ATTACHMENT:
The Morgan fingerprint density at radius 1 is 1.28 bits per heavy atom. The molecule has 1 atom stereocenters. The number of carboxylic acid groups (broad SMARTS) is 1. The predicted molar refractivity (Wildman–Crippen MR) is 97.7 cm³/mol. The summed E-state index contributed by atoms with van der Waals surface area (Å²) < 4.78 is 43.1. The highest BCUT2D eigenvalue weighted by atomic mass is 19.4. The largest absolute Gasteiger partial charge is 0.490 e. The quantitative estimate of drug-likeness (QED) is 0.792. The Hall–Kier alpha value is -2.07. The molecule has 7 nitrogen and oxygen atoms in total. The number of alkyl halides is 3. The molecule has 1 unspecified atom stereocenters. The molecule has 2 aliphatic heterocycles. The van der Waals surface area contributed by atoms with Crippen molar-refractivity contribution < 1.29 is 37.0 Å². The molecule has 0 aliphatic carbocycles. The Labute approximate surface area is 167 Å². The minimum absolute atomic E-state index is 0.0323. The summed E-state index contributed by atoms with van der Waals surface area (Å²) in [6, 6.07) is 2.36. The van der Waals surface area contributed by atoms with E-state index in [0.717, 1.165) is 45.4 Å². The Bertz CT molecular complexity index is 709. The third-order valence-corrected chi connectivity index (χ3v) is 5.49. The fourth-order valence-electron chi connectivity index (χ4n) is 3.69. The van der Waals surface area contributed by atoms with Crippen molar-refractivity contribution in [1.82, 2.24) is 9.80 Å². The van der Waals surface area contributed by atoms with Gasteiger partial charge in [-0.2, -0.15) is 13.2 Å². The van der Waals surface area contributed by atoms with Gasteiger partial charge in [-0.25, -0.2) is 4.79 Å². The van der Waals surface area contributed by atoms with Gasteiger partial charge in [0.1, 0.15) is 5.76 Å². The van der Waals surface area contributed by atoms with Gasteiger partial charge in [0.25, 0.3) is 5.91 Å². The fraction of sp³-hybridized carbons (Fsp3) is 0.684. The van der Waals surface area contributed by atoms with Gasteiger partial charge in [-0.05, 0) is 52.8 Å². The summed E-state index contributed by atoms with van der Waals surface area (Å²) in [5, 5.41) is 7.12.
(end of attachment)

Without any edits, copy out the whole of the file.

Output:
The Morgan fingerprint density at radius 1 is 1.28 bits per heavy atom. The molecule has 1 atom stereocenters. The number of carboxylic acid groups (broad SMARTS) is 1. The predicted molar refractivity (Wildman–Crippen MR) is 97.7 cm³/mol. The summed E-state index contributed by atoms with van der Waals surface area (Å²) < 4.78 is 43.1. The highest BCUT2D eigenvalue weighted by atomic mass is 19.4. The largest absolute Gasteiger partial charge is 0.490 e. The quantitative estimate of drug-likeness (QED) is 0.792. The Hall–Kier alpha value is -2.07. The molecule has 7 nitrogen and oxygen atoms in total. The number of alkyl halides is 3. The molecule has 1 unspecified atom stereocenters. The molecule has 2 aliphatic heterocycles. The van der Waals surface area contributed by atoms with Crippen molar-refractivity contribution < 1.29 is 37.0 Å². The molecule has 0 aliphatic carbocycles. The Labute approximate surface area is 167 Å². The minimum absolute atomic E-state index is 0.0323. The summed E-state index contributed by atoms with van der Waals surface area (Å²) in [6, 6.07) is 2.36. The van der Waals surface area contributed by atoms with E-state index in [0.717, 1.165) is 45.4 Å². The Bertz CT molecular complexity index is 709. The third-order valence-corrected chi connectivity index (χ3v) is 5.49. The fourth-order valence-electron chi connectivity index (χ4n) is 3.69. The van der Waals surface area contributed by atoms with Crippen molar-refractivity contribution in [1.82, 2.24) is 9.80 Å². The van der Waals surface area contributed by atoms with Gasteiger partial charge in [-0.2, -0.15) is 13.2 Å². The van der Waals surface area contributed by atoms with Gasteiger partial charge in [-0.25, -0.2) is 4.79 Å². The van der Waals surface area contributed by atoms with Gasteiger partial charge in [0.1, 0.15) is 5.76 Å². The van der Waals surface area contributed by atoms with Gasteiger partial charge in [0.25, 0.3) is 5.91 Å². The fraction of sp³-hybridized carbons (Fsp3) is 0.684. The van der Waals surface area contributed by atoms with Gasteiger partial charge in [-0.05, 0) is 52.8 Å². The summed E-state index contributed by atoms with van der Waals surface area (Å²) in [5, 5.41) is 7.12.